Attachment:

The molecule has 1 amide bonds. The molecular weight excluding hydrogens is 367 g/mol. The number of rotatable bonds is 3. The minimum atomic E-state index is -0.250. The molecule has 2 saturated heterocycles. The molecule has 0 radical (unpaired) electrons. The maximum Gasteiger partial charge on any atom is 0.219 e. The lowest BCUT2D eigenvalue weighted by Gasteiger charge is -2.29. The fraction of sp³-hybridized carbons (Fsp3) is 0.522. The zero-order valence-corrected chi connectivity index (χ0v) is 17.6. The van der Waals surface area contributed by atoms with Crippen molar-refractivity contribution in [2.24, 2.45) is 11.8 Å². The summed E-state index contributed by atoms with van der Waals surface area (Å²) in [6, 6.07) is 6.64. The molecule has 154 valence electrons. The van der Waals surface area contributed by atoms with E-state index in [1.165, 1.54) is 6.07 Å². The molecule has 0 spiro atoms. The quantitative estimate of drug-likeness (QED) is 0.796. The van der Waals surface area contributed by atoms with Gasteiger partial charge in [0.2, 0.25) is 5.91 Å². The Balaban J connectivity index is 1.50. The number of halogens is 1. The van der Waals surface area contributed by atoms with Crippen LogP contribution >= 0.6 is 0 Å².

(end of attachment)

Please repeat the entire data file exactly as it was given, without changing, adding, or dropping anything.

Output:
The molecule has 1 amide bonds. The molecular weight excluding hydrogens is 367 g/mol. The number of rotatable bonds is 3. The minimum atomic E-state index is -0.250. The molecule has 2 saturated heterocycles. The molecule has 0 radical (unpaired) electrons. The maximum Gasteiger partial charge on any atom is 0.219 e. The lowest BCUT2D eigenvalue weighted by Gasteiger charge is -2.29. The fraction of sp³-hybridized carbons (Fsp3) is 0.522. The zero-order valence-corrected chi connectivity index (χ0v) is 17.6. The van der Waals surface area contributed by atoms with Crippen molar-refractivity contribution in [2.24, 2.45) is 11.8 Å². The summed E-state index contributed by atoms with van der Waals surface area (Å²) in [6, 6.07) is 6.64. The molecule has 154 valence electrons. The van der Waals surface area contributed by atoms with E-state index in [1.165, 1.54) is 6.07 Å². The molecule has 0 spiro atoms. The quantitative estimate of drug-likeness (QED) is 0.796. The van der Waals surface area contributed by atoms with Gasteiger partial charge in [0.2, 0.25) is 5.91 Å². The Balaban J connectivity index is 1.50. The number of halogens is 1. The van der Waals surface area contributed by atoms with Crippen LogP contribution >= 0.6 is 0 Å².